Dynamical Study of an Asteroid Orbit by Dr. Sarah Greenstreet

Katie Young
ad03@asteroidday.org

May 10, 2020

 

Image credits: NASA/JPL

Asteroid Institute Senior Researcher studies the stability of an asteroid with an orbit closer to Sun than that of Venus.

On 4 January 2020, the Zwicky Transient Facility discovered the first asteroid with an orbit closer to the Sun than that of Venus. These asteroids are called “Vatiras” and were first theorized by Sarah Greenstreet, an Asteroid Institute senior researcher, and colleagues back in 2012. A paper by Greenstreet published in March in Monthly Notices of the Royal Astronomical Society and recently featured in a story in Physics Today discussed the stability of this newly-discovered Vatira, called 2020 AV2, on its current orbit. 2020 AV2 will likely not stay so close to the Sun for long before gravitational interactions with the planets will move it back out beyond Earth’s orbit where it likely originated.

Greenstreet reported that 2020 AV2 sits very close to a stable region where more Vatiras like it could be discovered. This study provides an ideal example of a project that could be performed with ADAM upon its completed development. The ability to propagate large numbers of asteroids in a short period of time is required for time-sensitive orbital dynamics projects, which is a service ADAM will provide to the scientific community in the near future.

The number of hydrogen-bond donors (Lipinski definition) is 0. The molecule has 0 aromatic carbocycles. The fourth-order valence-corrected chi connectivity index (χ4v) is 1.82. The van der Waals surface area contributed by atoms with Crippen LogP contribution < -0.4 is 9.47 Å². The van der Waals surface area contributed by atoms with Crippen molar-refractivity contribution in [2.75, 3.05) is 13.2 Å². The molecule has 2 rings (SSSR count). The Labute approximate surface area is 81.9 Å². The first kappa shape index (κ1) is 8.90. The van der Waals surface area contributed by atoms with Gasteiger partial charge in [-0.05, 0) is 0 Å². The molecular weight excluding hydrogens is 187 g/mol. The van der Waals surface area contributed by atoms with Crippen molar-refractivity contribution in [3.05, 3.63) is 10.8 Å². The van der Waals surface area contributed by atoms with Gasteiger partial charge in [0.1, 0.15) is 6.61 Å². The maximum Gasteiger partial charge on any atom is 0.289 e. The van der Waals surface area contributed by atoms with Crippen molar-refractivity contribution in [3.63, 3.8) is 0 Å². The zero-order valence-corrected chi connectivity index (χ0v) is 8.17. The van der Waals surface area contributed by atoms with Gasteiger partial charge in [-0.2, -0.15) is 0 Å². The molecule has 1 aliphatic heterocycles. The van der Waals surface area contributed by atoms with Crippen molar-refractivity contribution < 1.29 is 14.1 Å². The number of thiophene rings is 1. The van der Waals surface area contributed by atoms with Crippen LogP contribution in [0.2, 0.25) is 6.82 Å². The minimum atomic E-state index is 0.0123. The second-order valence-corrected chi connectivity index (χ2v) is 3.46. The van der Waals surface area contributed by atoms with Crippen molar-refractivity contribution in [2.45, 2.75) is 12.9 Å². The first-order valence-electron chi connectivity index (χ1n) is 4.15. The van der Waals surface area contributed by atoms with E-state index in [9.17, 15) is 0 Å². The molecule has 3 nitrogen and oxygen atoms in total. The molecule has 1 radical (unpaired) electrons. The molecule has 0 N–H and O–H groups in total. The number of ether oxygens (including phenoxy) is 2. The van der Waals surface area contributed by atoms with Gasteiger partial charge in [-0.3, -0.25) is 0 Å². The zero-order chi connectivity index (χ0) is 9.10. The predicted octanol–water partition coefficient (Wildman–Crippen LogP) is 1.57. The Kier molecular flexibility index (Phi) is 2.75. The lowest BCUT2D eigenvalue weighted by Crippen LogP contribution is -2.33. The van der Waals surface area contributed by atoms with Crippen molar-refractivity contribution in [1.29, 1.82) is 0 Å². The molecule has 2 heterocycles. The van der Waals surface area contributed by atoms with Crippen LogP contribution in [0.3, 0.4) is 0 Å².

ABOUT DR. SARAH GREENSTREET:

Sarah is a B612 Asteroid Institute senior researcher. Her research interests revolve around orbital dynamics problems in the Solar System. This includes studying main-belt asteroid resonances, resonant mechanisms that create asteroids on retrograde orbits, co-orbital Solar System objects, impact, and crater formation rates, near-Earth object population modeling, and Earth impact probabilities and hazard mitigation. She has also used observations for near-Earth object follow-up and characterization and confirming that predicted asteroids undergo the Yarkovsky effect. She received her Ph.D. in 2015 from the University of British Columbia.

Katie Young
ad03@asteroidday.org